I’m a big fan of Steely Dan’s music – I own all of the albums, I really liked bits of 2003’s Everything Must Go and their 2000 “comeback” album, Two Against Nature felt like two or three years had passed since Gaucho, not twenty. And that is part of Steely Dan’s charm really; the bubble the band exists in – the fact that there’s not a lot separating the ideas from their album in 2003 and their sophomore release from exactly 30 years earlier.
It is almost certainly something that works against the band too.
Dan fans will have their own favourites – and some have no interest in the post-seventies late return of Steely Dan, now touring the world to play the hits (as bands of that era do).
But theirs is a discography that sits, again in a bubble, there for discovery – ready for people to either dip in to, take one or two albums, sample a greatest hits, or work through it to understand the rewards in context of the career.
For me it’s Aja that shines the brightest – it’s also the band’s biggest seller. It’s a brave album, fearless, difficult – the sort that would never be made in today’s climate.
Donald Fagen and Walter Becker decided that they would be Steely Dan – three
albums in to the band’s career they reduced the other roles down to interchangeable session spots. Former band members continued to line up to record, but they needed to be good enough. Session greats of the era were told they weren’t good enough – Becker and Fagen might have seemed as vague as some of their lyrics in this approach, deciding almost on a whim who played and what stayed – but they had the confidence to back themselves. They had an arrogance to back the product – to concentrate on shaping the songs. A duty of care to create the best music they could make – choosing to use the best people to help them blend and bend the ingredients.
By the time of Aja the Dan sound was so significantly defined that most of its fans had no idea that almost every track on an album would feature a different guitarist, different bass player and different drummer. The task for those bassists, drummers and guitarists would be to selflessly play for the tune, ironically they would need to put across their distinct musical personality – selling themselves for the tune and for the band – and then make sure that as part of the deal their sound could be replicated, in surface feel (in terms of continuity) by whoever stepped up to play on the other tunes.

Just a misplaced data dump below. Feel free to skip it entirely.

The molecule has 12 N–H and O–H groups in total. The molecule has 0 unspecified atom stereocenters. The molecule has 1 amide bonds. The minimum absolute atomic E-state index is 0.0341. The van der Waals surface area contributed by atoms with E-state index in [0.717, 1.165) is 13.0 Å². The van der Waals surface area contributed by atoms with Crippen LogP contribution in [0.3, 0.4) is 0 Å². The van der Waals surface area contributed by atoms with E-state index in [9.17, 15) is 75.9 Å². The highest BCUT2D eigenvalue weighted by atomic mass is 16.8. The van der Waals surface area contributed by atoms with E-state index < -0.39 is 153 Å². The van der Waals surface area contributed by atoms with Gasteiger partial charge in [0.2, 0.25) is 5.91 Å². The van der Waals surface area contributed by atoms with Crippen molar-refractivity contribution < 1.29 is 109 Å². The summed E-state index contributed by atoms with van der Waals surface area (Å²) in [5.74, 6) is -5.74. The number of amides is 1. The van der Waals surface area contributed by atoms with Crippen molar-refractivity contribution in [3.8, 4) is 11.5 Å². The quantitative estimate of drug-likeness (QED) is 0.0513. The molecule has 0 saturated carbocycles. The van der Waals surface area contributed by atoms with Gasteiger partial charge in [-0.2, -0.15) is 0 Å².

It was no issue getting a band together to play the songs live – Becker and Fagen abandoned live playing – making the album the artwork, making the versions of the songs from the record the definitive takes.
Steely Dan songs still flooded the radio – the band’s FM sound was sincerely in step with what worked – even if the lyrics were subversive to the point of being insincere, certainly ironic – the narrator detached from the story in a way that only Randy Newman could rival.
The band’s intricate compositions, so very tongue-in-chic, began to really stretch out with Aja – a seven-track LP with most songs reaching over five minutes in length. The band’s sound taking far more from jazz and pre-rock’n’roll but still including the catchy pop hooks of the earliest Steely Dan hits.
Aja opens with Black Cow, a slinky groove and dinner-jazz melody masking the dark tale. From there it’s to the eight-minute title track – famous for its drum solo, allegedly Steve Gadd sight-read it, second take. Drum solos were (and still are) very rare on pop and rock albums – in the 1970s they were reserved for half a side (or even one whole side) of a live album. They were indulgent, gratuitous, unnecessary. Listening to Aja, even now, over 30 years on, the drum solo is crucial to the song – it’s as if the smirk written in to this particular tune is the drum solo; as if Fagen and Becker wanted to subvert the norm by making a drum solo crucial, by making it part of the hook of the song. Of course Gadd played superbly, offering so many of his trademark “Gaddisms” but he still did so because Becker and Fagen said so, following their requests to the letter, note for note.